There's also the chance that the Patriots end up (pardon the pun) cornered, forced to re-sign the more expensive yet clearly more talented player due to the lack of a realistic replacement. Vince Wilfork is a good example; the Patriots took the nose tackle to the wall in negotiations, only to have to keep him around with a long-term deal. As great as Wilfork was with the Patriots, the team didn't want to make him the highest-paid nose tackle in NFL history. They had to, because they knew the myriad other defensive tackles they signed or drafted during the 2009-10 league year - among them Ron Brace (Rest In Peace), Mike Wright, Kenny Smith, Steve Williams, Darryl Richard, Titus Adams, Adrian Grady, Terdell Sands, and Myron Pryor - weren't going to pan out and become the new Wilfork.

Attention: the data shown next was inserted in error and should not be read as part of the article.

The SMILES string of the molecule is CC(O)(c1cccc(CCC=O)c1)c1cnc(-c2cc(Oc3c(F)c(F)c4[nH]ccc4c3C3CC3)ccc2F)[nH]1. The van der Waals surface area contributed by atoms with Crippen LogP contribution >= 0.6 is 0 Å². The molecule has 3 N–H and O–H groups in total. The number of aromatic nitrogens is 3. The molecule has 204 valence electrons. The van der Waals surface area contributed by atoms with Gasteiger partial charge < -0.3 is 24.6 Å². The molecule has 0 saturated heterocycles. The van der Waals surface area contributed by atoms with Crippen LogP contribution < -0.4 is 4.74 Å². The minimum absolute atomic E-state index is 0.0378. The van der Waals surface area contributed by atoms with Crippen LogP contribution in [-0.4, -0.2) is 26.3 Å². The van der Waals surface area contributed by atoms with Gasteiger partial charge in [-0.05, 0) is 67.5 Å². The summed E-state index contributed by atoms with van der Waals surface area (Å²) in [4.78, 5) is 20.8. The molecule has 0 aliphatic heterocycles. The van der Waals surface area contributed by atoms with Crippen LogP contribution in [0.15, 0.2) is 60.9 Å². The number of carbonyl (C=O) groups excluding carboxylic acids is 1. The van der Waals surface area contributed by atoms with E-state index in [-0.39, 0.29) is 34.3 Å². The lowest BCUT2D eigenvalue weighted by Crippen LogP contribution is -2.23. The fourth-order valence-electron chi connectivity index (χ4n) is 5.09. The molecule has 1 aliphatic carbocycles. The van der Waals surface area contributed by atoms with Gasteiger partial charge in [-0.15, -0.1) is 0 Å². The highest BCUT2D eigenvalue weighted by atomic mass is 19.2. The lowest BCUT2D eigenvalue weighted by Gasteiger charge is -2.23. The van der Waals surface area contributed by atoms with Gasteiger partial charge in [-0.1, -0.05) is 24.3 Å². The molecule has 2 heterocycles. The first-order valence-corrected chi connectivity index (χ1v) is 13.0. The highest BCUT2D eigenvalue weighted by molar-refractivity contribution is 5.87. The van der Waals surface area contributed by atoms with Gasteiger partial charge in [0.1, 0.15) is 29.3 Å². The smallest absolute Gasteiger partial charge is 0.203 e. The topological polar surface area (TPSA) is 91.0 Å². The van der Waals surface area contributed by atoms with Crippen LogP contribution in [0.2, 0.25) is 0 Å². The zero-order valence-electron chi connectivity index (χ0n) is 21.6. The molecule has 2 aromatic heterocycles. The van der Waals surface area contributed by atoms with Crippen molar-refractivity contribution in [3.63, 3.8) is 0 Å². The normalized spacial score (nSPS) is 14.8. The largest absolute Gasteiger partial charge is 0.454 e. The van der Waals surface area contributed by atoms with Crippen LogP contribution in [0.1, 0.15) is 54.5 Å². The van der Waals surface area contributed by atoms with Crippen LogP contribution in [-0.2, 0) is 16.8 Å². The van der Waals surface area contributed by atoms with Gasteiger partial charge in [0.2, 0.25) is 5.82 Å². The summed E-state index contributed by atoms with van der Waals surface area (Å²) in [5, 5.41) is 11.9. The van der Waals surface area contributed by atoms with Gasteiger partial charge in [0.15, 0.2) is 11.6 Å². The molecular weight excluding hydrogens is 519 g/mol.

This is not to say the Patriots are definitely not planning on bringing Butler back. Maybe the Super Bowl XLIX hero will be content with a significantly cheaper contract than what he deserves. Maybe the Patriots end up with a Wilfork situation and feel compelled to keep Butler around. But if Belichick enters next offseason feeling confident that Cyrus Jones and Eric Rowe can lead the Patriots corners into 2017, then both Butler and Ryan could be good as gone.
That may sound crazy to you, but so did the idea of ditching Revis and Brandon Browner for Butler and Ryan. The Patriots may be looking to keep their starting corners, but it's about as far from a lock as you can get. If they can't keep Butler or Ryan, they at least appear to be preparing to have a contingency plan.
If and when "Plan B" kicks in next year, don't say I didn't warn you.
Matt Dolloff is a writer for CBSBostonSports.com. His opinions do not necessarily reflect that of CBS or 98.5 The Sports Hub. Have a news tip or comment for Matt? Follow him on Twitter @mattdolloff and email him at email@example.com.